According to the digital marketing researchers at Neilson, the average American adult spends more than 11 hours a day interacting with media of some sort. This last report was conducted in 2018, before the pandemic! The lockdown drastically increased the screen time of most Americans, so the numbers are likely far higher than this now. That is almost half your day, and during several hours of the second half, you’re sleeping. When do we have time for family? How do we get fresh air? When do we exercise, stretch, and think on our own, without the influence of a feed?

Who Needs a Digital Detox

Multiple research studies show that overuse of digital media has contributed to weight gain, increased anxiety, low self-esteem, a decline in healthy sleep patterns, a decline in work ethics, and a decrease in proper time management in the general population. While interacting in stimulating conversation online can have benefits, most social media use is geared towards passive scrolling, which actually has the opposite effect. It can cause information overload and apathy. Recent research studies in the Journal of Biomedical Biotechnology and Scientific Reports show that each comment, like, and follow caused a hit of dopamine equal to that of a gambling or drug addiction. This repeated dopamine blast has now been officially linked to a decrease in dopamine receptor response and a significant change in the gray matter volumes in the brain. Technology addiction is a real thing, and it’s actively affecting our physical brains.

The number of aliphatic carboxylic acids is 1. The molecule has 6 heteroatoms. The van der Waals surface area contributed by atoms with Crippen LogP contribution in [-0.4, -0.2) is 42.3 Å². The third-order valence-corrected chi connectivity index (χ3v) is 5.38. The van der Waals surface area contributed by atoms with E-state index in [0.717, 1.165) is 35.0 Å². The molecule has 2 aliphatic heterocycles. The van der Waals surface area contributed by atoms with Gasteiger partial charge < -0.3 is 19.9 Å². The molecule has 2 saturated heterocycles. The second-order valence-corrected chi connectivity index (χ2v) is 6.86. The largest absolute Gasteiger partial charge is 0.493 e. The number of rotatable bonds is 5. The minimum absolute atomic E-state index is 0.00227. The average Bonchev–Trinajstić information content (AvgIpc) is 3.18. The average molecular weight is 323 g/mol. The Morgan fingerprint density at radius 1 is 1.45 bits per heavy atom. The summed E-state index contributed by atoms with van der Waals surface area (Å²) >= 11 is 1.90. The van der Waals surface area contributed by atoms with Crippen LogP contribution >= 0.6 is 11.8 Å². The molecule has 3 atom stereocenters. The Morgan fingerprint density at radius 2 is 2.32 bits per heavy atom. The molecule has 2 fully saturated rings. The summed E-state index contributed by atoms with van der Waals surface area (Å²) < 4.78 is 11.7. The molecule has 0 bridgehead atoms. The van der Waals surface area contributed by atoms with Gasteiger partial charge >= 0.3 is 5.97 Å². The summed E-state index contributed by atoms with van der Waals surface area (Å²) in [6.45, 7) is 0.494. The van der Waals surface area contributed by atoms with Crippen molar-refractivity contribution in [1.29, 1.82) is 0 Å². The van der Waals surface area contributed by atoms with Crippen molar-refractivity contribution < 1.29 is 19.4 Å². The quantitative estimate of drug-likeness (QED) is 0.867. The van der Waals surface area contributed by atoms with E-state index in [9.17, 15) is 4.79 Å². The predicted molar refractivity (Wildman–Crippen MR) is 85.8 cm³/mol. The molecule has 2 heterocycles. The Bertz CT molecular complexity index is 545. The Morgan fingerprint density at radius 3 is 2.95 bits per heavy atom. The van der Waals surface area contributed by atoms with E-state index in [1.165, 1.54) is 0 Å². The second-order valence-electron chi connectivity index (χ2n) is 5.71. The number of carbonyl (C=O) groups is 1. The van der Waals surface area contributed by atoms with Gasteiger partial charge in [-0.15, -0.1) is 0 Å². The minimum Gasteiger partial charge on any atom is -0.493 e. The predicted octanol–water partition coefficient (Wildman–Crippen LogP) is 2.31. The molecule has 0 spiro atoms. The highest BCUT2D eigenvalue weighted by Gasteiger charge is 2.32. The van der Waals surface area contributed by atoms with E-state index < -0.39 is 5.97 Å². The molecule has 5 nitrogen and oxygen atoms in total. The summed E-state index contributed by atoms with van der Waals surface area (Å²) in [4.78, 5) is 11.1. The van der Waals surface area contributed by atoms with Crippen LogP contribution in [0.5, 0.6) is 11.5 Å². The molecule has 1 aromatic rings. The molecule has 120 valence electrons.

Young Adults